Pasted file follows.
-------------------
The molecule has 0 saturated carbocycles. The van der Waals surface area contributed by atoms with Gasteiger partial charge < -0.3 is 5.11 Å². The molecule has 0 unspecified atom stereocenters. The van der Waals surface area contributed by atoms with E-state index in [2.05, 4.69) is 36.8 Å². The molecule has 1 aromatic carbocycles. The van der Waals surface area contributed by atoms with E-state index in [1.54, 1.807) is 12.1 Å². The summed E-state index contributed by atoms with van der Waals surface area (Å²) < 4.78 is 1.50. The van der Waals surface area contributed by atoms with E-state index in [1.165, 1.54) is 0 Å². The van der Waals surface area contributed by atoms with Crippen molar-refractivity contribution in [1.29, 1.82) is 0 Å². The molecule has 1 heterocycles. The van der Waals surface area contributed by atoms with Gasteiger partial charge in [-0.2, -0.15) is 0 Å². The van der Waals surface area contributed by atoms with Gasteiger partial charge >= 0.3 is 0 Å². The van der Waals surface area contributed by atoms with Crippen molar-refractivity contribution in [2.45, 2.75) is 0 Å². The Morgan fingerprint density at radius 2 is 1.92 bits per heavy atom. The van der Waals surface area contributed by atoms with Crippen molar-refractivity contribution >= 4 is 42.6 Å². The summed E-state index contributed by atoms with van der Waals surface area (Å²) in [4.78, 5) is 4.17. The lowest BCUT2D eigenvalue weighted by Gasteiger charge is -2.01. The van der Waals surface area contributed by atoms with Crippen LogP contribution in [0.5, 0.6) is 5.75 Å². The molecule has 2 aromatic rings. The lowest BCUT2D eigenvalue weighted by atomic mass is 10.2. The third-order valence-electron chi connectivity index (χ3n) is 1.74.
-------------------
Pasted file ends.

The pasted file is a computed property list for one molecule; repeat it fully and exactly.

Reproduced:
The molecule has 0 saturated carbocycles. The van der Waals surface area contributed by atoms with Gasteiger partial charge < -0.3 is 5.11 Å². The molecule has 0 unspecified atom stereocenters. The van der Waals surface area contributed by atoms with E-state index in [2.05, 4.69) is 36.8 Å². The molecule has 1 aromatic carbocycles. The van der Waals surface area contributed by atoms with E-state index in [1.54, 1.807) is 12.1 Å². The summed E-state index contributed by atoms with van der Waals surface area (Å²) < 4.78 is 1.50. The van der Waals surface area contributed by atoms with E-state index in [1.165, 1.54) is 0 Å². The van der Waals surface area contributed by atoms with Crippen molar-refractivity contribution in [1.29, 1.82) is 0 Å². The molecule has 1 heterocycles. The van der Waals surface area contributed by atoms with Gasteiger partial charge in [-0.2, -0.15) is 0 Å². The van der Waals surface area contributed by atoms with Gasteiger partial charge >= 0.3 is 0 Å². The van der Waals surface area contributed by atoms with Crippen molar-refractivity contribution in [2.45, 2.75) is 0 Å². The Morgan fingerprint density at radius 2 is 1.92 bits per heavy atom. The van der Waals surface area contributed by atoms with Crippen molar-refractivity contribution >= 4 is 42.6 Å². The summed E-state index contributed by atoms with van der Waals surface area (Å²) in [4.78, 5) is 4.17. The lowest BCUT2D eigenvalue weighted by Gasteiger charge is -2.01. The van der Waals surface area contributed by atoms with Crippen LogP contribution in [0.5, 0.6) is 5.75 Å². The molecule has 2 aromatic rings. The lowest BCUT2D eigenvalue weighted by atomic mass is 10.2. The third-order valence-electron chi connectivity index (χ3n) is 1.74.